HP's new densely packed low-power Moonshot server has finally come out of the company's labs and is available to customers in the US and Canada starting at $61,875 (£40,500).
This will be the first time commercial users will get a full view of HP's Moonshot hyperscale class of servers, which are for data centres that handle large volumes of fast-moving social networking, mobile and internet activity. After more than a year of experimentation and multiple delays, the first Moonshot server was released yesterday.
The new Moonshot system includes a chassis that will accommodate up to 45 Proliant servers - also called cartridges - based on Intel's Atom S1200 x86 low-power processors. The company did not immediately announce a Moonshot system based on ARM processors, but has left the door open for such a server in the future.
The server system, which includes the chassis with a switch and fabric, is shipping now in the US and Canada and will ship in other parts of the world at a later date.
There is a growing interest in low-power servers as companies try to squeeze more productivity and power efficiency out of servers. HP first announced Project Moonshot in November 2011 with a dense server running ARM processors, and later added a new design called Gemini with Intel's low-power Atom processors. While Gemini started off with Intel, HP said the server would be architecture agnostic so that ARM and Intel cartridges could be swapped out easily.
The server is for data centres in which performance can be quickly scaled to handle larger volumes of internet or cloud workloads, said Meg Whitman , CEO of HP, during a webcast to announce the server.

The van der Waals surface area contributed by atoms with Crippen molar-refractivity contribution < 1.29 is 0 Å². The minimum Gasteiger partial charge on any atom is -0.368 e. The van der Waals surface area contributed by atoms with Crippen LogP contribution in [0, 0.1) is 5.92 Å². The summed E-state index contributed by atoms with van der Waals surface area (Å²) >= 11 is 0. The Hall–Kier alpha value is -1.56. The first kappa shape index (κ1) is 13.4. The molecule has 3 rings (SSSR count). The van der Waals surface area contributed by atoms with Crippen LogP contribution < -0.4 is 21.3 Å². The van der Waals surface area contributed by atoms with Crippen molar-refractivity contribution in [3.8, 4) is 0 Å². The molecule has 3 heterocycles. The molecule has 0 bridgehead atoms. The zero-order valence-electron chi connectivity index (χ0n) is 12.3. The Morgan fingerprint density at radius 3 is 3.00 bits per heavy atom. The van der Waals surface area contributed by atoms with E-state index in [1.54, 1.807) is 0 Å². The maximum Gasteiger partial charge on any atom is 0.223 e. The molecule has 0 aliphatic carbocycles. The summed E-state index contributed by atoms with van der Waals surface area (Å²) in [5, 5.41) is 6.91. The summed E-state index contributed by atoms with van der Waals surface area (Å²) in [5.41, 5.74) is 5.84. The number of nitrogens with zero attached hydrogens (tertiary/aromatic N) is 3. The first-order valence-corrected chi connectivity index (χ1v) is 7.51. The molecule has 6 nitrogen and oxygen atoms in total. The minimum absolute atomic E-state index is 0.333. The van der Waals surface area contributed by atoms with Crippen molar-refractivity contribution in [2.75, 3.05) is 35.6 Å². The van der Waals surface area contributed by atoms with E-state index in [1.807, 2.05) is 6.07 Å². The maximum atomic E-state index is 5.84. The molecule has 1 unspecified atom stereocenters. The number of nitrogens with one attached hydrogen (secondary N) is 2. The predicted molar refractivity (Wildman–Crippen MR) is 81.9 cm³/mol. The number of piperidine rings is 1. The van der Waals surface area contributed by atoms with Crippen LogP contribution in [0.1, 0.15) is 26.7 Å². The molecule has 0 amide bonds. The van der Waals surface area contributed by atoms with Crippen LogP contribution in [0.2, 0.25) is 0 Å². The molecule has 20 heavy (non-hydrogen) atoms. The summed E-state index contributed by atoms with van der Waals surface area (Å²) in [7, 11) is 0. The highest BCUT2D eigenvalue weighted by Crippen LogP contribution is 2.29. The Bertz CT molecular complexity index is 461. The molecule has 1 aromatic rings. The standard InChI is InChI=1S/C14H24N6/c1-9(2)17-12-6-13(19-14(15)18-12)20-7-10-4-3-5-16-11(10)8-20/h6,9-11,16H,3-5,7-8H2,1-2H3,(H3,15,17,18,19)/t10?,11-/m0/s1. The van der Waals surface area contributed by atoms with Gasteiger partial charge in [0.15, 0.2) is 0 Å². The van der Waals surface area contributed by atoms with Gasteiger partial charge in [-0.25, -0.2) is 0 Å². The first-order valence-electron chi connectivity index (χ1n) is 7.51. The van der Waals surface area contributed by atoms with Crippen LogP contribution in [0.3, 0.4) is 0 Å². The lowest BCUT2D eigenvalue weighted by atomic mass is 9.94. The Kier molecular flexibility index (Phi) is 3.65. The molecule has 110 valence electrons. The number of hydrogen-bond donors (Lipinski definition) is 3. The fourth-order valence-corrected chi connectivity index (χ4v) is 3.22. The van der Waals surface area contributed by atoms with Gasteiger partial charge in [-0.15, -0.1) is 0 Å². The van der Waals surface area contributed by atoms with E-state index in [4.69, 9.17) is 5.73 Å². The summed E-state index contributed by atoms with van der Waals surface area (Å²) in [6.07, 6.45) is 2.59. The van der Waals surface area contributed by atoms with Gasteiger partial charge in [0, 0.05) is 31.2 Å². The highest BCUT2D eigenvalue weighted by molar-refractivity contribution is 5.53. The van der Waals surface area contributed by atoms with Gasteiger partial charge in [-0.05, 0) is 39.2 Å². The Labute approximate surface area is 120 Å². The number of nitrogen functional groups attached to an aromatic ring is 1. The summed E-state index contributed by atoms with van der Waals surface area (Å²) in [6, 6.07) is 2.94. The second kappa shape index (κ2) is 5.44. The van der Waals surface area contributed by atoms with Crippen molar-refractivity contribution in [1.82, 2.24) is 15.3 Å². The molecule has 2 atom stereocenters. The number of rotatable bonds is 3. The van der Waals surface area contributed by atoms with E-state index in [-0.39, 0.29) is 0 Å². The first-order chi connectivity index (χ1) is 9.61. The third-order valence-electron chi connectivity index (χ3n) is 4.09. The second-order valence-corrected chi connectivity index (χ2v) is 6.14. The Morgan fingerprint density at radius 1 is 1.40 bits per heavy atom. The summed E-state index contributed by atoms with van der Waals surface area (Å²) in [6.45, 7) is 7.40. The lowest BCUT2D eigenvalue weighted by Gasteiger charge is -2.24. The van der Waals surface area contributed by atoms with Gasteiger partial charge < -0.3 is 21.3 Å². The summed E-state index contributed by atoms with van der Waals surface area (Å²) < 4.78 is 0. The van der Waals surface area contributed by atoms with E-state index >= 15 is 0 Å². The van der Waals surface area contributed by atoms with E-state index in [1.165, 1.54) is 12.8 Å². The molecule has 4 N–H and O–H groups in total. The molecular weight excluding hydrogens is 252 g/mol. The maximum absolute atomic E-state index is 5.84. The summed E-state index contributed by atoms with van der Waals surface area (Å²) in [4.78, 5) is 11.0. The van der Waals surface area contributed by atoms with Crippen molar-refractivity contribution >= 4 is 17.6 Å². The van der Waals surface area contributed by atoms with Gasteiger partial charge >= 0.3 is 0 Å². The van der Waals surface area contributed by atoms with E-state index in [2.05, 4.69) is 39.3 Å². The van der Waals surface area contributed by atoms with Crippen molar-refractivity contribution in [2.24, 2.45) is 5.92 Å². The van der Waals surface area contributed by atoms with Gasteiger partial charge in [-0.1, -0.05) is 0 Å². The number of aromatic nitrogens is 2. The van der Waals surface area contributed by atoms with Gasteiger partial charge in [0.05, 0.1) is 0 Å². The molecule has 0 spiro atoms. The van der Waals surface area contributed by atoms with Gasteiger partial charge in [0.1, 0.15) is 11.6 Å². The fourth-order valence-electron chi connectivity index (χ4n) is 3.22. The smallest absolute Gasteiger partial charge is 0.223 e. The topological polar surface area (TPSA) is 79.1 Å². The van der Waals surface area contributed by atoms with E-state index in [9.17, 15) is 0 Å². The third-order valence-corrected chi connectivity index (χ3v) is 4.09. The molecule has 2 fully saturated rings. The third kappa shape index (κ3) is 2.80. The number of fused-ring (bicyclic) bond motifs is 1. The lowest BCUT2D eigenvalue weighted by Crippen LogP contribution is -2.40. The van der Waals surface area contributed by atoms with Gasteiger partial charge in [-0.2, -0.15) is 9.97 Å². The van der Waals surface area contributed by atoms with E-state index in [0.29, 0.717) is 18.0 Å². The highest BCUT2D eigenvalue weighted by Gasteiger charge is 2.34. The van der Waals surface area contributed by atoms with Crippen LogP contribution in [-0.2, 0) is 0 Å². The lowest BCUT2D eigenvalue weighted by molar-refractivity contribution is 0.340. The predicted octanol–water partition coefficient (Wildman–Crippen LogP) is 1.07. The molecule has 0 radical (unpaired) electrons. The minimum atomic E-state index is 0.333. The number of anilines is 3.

HP portrayed Moonshot as a new server type that could save energy, space and cost compared to a host of traditional 1U or 2U servers. One 4.3U Moonshot system can save 89% energy, 80% of space and 77% of cost. The baseline for measurement is racks of HP's Proliant DL380 server, but the company did not provide exact details on the number of servers.
The proof-of-concept Moonshot servers until now were available to 50 customers for testing and benchmarking, said Mark Potter , senior vice president and general manager, Industry Standard Servers and Software at HP.
Beyond the initial offering, future iterations of Moonshot servers will be targeted at applications such as gaming, financial servers, databases and video analysis, Potter said.
The Atom S1200 chip, code-named Centerton, is 64-bit, has an Ethernet controller and supports virtualisation. For specific server workloads, the chip is viewed as being more power-efficient than traditional x86 server chips such as Intel's Xeon or Advanced Micro Devices' Opteron.
The first Moonshot system will support Linux and Microsoft's server operating systems, Potter said.